An important point to note is that when a table is hashed across multiple partitions, it logically exists in the DB2’s catalog once. However, the table’s data itself is spread across multiple database partitions.
After the same 2M rows were copied into the above table and runstats are run, below is the information from syscat.tables
db2 "select card from syscat.tables where tabname = 'TRANSACTION_HASH1' AND TABSCHEMA = 'DB2INST1' with ur" CARD -------------------- 2303808 1 record(s) selected.
However, only 2M rows were loaded into the table TRANSACTION_HASH1 as is evident from the SQL below:
db2 "select count(*) from DB2INST1.TRANSACTION_HASH1" 1 ---------- 2000000 1 record(s) selected.
DB2’s system catalogs have the row count (card) for this table as 2.30 M, a whopping 15% off from the correct value. This is because, when runstats command is run, by default, DB2 does the runstats on only the 1st partition on which the table is created.
db2 "SELECT COUNT(*) AS ROW_COUNT, DBPARTITIONNUM(TRANS_POST_DT) AS PARTITION_NUM FROM DB2INST1.TRANSACTION_HASH1 GROUP BY DBPARTITIONNUM(TRANS_POST_DT) ORDER BY 2 WITH UR" ROW_COUNT PARTITION_NUM ----------- ------------- 191984 1 188357 2 227031 3 182864 4 113382 5 40560 6 213304 7 201435 8 127661 9 104527 10 194245 11 214650 12 12 record(s) selected.
As previously discussed, I chose the column TRANS_POST_DT for the function DBPARTITIONNUM. However, any column could be chosen as long as it is a valid column name in that table.
We could quickly calculate the % skew on each partition. For example, for partition #1, skew is 15.19%
Here is the math:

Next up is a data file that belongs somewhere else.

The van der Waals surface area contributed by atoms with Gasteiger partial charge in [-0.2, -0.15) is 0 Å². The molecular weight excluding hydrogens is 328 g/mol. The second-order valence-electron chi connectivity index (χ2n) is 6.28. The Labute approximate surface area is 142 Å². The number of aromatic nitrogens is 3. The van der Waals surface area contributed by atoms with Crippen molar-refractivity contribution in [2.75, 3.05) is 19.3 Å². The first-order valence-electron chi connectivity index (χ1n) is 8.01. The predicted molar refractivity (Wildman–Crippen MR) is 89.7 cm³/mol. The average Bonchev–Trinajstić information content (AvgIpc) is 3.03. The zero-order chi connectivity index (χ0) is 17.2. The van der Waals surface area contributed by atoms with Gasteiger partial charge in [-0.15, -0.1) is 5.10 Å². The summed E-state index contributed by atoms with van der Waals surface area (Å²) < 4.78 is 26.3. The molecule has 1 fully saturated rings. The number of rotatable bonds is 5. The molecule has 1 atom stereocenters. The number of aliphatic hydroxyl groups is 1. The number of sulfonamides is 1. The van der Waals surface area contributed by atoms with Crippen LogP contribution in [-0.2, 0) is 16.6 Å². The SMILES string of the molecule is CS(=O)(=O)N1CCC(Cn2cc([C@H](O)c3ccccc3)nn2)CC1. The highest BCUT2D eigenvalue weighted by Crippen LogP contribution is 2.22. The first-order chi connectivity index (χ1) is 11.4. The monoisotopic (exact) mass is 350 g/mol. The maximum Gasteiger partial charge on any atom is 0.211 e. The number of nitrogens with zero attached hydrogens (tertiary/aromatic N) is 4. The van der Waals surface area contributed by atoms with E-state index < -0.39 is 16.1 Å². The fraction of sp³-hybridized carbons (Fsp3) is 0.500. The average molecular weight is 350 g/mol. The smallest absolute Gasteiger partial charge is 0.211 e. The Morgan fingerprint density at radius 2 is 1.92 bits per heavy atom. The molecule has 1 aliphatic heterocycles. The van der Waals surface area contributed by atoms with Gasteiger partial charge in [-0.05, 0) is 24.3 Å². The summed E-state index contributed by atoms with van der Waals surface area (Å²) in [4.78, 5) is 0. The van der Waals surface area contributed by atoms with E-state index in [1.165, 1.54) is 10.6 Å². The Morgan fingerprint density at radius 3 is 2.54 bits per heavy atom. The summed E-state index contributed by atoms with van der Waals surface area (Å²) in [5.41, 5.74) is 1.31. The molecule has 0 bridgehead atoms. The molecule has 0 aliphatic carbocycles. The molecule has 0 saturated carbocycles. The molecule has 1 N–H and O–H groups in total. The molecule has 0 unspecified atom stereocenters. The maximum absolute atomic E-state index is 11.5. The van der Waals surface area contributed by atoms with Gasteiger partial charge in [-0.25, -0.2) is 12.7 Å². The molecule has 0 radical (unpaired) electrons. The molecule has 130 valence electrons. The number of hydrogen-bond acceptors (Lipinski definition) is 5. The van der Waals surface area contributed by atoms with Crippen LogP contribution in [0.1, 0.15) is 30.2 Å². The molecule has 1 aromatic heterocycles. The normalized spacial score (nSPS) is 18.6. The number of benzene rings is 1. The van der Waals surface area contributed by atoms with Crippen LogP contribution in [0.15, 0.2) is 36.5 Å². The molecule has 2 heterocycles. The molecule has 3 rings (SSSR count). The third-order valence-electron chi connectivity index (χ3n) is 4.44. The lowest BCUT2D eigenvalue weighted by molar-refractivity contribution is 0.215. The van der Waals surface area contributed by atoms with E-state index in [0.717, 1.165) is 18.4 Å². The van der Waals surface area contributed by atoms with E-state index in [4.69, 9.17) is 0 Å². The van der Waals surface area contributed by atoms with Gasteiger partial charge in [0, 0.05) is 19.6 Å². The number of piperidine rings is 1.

Theoretical avg. no. of rows on each partition 2000000/12 = 166,666
Observed # of rows on partition 1 = 191984
For partition #1, % skew = ((191984 – 166666)/166666)*100 = 15.19%
To avoid re-inventing wheel and to save time, I rely on a stored procedure at IBM’s developer works to do this math for me.
$db2 “call estimate_existing_data_skew ('DB2INST1','TRANSACTION_HASH1',100)” Return Status = 0 DATA SKEW ESTIMATION REPORT FOR: DB2INST1.TRANSACTION_HASH1 This report is based on the existing partitioning keys Accuracy is based on 100% sample of data --------------------------------------------------------------------------------------- DB2INST1.TRANSACTION_HASH1 Estimated total number of records in the table: : 2,000,000 Estimated average number of records per partition : 166,666 Row count at partition 1 : 191,984 (Skew: 15.19%) Row count at partition 2 : 188,357 (Skew: 13.01%) Row count at partition 3 : 227,031 (Skew: 36.21%) Row count at partition 4 : 182,864 (Skew: 9.71%) Row count at partition 5 : 113,382 (Skew: 31.97%) Row count at partition 6 : 40,560 (Skew: 75.66%) Row count at partition 7 : 213,304 (Skew: 27.98%) Row count at partition 8 : 201,435 (Skew: 20.86%) Row count at partition 9 : 127,661 (Skew: 23.40%) Row count at partition 10 : 104,527 (Skew: 37.28%) Row count at partition 11 : 194,245 (Skew: 16.54%) Row count at partition 12 : 214,650 (Skew: 28.79%) Number of partitions: 12 (1, 2,3,4,5,6,7,8,9,10,11,12)
As you would notice, data skew % on the first partition matches with % skew between actual row count and ‘card’ value from syscat.tables. This reinforces the fact that DB2 picked partition #1 (as expected as it is the first database partition on which the table exists) to do runstats and that DB2’s catalog information in a DB2 DPF database is heavily influenced by the choice of distribution keys.
Hashing on high-cardinality columns
Let us take a look at one more example in which the distribution key is the primary key. Hashing on the primary key is the best possible way to minimize data skew across partitions. However, if the primary key column is a timestamp or anything associated with time, it is best to avoid using such a column as a distribution key. If most of the queries go after a single date, choosing such a column would result in process skew. Sometimes, a high cardinality surrogate key (usually a unique-generated column) could be a good choice. However, most of the time surrogate keys are not used in a join operation and when such a key is used as distribution key, no co-location is possible. Personally, I prefer to hash on primary key as long as the number of columns is not too many… usually, <=4 columns to avoid too much of overhead when applying hashing algorithm.